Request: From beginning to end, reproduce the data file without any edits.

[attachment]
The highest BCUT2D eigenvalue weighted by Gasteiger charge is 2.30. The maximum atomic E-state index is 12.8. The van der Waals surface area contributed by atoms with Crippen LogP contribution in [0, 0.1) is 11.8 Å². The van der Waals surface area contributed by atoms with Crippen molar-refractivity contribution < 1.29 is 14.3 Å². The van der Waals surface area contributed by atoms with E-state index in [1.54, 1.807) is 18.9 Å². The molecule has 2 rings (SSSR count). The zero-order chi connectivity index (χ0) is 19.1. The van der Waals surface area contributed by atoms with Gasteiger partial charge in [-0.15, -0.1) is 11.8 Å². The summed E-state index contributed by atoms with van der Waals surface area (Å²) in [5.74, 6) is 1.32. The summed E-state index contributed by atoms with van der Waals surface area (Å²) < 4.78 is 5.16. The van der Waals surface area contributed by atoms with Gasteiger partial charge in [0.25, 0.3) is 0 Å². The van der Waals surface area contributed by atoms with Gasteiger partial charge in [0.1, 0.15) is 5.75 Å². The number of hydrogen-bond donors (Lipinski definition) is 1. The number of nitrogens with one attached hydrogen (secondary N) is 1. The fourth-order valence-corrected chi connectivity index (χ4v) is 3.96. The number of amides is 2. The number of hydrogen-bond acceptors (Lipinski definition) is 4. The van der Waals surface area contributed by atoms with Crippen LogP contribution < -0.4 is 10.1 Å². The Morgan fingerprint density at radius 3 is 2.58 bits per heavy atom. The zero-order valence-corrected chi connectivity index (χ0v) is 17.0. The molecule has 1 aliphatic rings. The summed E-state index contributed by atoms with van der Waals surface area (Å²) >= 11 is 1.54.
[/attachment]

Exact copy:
The highest BCUT2D eigenvalue weighted by Gasteiger charge is 2.30. The maximum atomic E-state index is 12.8. The van der Waals surface area contributed by atoms with Crippen LogP contribution in [0, 0.1) is 11.8 Å². The van der Waals surface area contributed by atoms with Crippen molar-refractivity contribution < 1.29 is 14.3 Å². The van der Waals surface area contributed by atoms with E-state index in [1.54, 1.807) is 18.9 Å². The molecule has 2 rings (SSSR count). The zero-order chi connectivity index (χ0) is 19.1. The van der Waals surface area contributed by atoms with Gasteiger partial charge in [-0.15, -0.1) is 11.8 Å². The summed E-state index contributed by atoms with van der Waals surface area (Å²) in [5.74, 6) is 1.32. The summed E-state index contributed by atoms with van der Waals surface area (Å²) < 4.78 is 5.16. The van der Waals surface area contributed by atoms with Gasteiger partial charge in [0.25, 0.3) is 0 Å². The van der Waals surface area contributed by atoms with Gasteiger partial charge in [0.1, 0.15) is 5.75 Å². The number of hydrogen-bond donors (Lipinski definition) is 1. The number of nitrogens with one attached hydrogen (secondary N) is 1. The fourth-order valence-corrected chi connectivity index (χ4v) is 3.96. The number of amides is 2. The number of hydrogen-bond acceptors (Lipinski definition) is 4. The van der Waals surface area contributed by atoms with Crippen LogP contribution < -0.4 is 10.1 Å². The Morgan fingerprint density at radius 3 is 2.58 bits per heavy atom. The zero-order valence-corrected chi connectivity index (χ0v) is 17.0. The molecule has 1 aliphatic rings. The summed E-state index contributed by atoms with van der Waals surface area (Å²) >= 11 is 1.54.